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Study signals osteopathic manipulative treatment may be beneficial in treating COVID-19

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Researchers say data from retrospective study warrants further investigation

Moving and manipulating a person’s muscles and joints might have health benefits for patients hospitalized with COVID-19, according to Penn State College of Medicine researchers. They said there is evidence that the technique, called osteopathic manipulative treatment (OMT), has been beneficial in treating pneumonia and influenza in the past and that further investigation is needed on how it can be used to treat COVID-19 and other respiratory viral infections.

OMT is a set of manual techniques where osteopathic physicians manipulate muscles, joints and connective and structural tissue called fascia, using techniques that include stretching, gentle pressure and resistance.

“Randomized controlled trials have shown that hospitalized pneumonia patients with respiratory distress had shorter hospital stays when treated with OMT,” said Dr. Robert Lennon, associate professor of family and community medicine. “We wanted to determine if OMT could improve outcomes in the context of respiratory distress in COVID-19 hospitalizations.”

The researchers analyzed data from 179 patients — 27 who received osteopathic manipulative therapy daily and the rest who served as controls. They evaluated whether patients were willing to receive the therapy, and reported side effects and adverse events. They also examined patient-reported clinical change after therapy, length of hospital stay, need for oxygen during and after a hospital stay and other factors.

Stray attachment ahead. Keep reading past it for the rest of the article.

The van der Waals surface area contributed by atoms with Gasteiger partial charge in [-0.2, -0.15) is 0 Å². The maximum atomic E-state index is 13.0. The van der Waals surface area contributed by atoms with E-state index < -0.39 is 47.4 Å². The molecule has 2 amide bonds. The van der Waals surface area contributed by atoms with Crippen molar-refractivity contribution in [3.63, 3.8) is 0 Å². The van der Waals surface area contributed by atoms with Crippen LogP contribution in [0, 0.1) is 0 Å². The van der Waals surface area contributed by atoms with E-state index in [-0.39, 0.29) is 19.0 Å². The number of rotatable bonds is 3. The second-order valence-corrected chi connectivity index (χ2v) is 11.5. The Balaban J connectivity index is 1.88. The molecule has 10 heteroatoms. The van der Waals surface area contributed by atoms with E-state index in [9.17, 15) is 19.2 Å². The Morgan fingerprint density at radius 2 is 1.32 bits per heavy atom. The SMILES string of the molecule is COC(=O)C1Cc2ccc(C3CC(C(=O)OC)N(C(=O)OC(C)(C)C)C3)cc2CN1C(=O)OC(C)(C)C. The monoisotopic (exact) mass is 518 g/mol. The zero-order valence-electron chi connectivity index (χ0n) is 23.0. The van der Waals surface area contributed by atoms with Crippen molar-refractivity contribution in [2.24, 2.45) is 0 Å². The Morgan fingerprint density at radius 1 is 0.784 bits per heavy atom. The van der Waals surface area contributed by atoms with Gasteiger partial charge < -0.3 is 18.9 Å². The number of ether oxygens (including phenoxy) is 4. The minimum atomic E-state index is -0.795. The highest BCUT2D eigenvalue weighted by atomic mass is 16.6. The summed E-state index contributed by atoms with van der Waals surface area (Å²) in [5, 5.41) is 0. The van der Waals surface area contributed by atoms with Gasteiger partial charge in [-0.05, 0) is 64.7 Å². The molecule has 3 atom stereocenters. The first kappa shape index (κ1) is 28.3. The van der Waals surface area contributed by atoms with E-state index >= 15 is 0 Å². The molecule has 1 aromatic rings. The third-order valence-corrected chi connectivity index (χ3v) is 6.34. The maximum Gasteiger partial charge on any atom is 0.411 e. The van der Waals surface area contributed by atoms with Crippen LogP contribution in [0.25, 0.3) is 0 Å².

Ninety percent of patients accepted OMT and reported high satisfaction with the therapy. There were few negative effects or adverse events. Although the study size was small and data were not statistically significant, patients who received OMT tended towards shorter lengths of hospitalization. The results were published in the International Journal of Osteopathic Medicine on May 31.

“Hopefully, these preliminary findings will stimulate robust randomized controlled trials to determine the extent to which this therapy might affect outcomes in hospitalized COVID-19 patients,” Lennon concluded. “OMT may be a useful adjunctive therapy to employ while additional treatments for COVID-19 are developed, studied and deployed.”

Huamei Dong, Aleksandra Zgierska, Theodore Demetriou, Jason Croad, Craig Livelsberger, Megan Mendez-Miller, Anne Darby and David Rabago of Penn State College of Medicine; and Lisa Hodge of the University of North Texas Health Science Center also contributed to this study. The researchers declare no conflicts of interest.

This research was supported by Penn State Huck Institutes of the Life Sciences.

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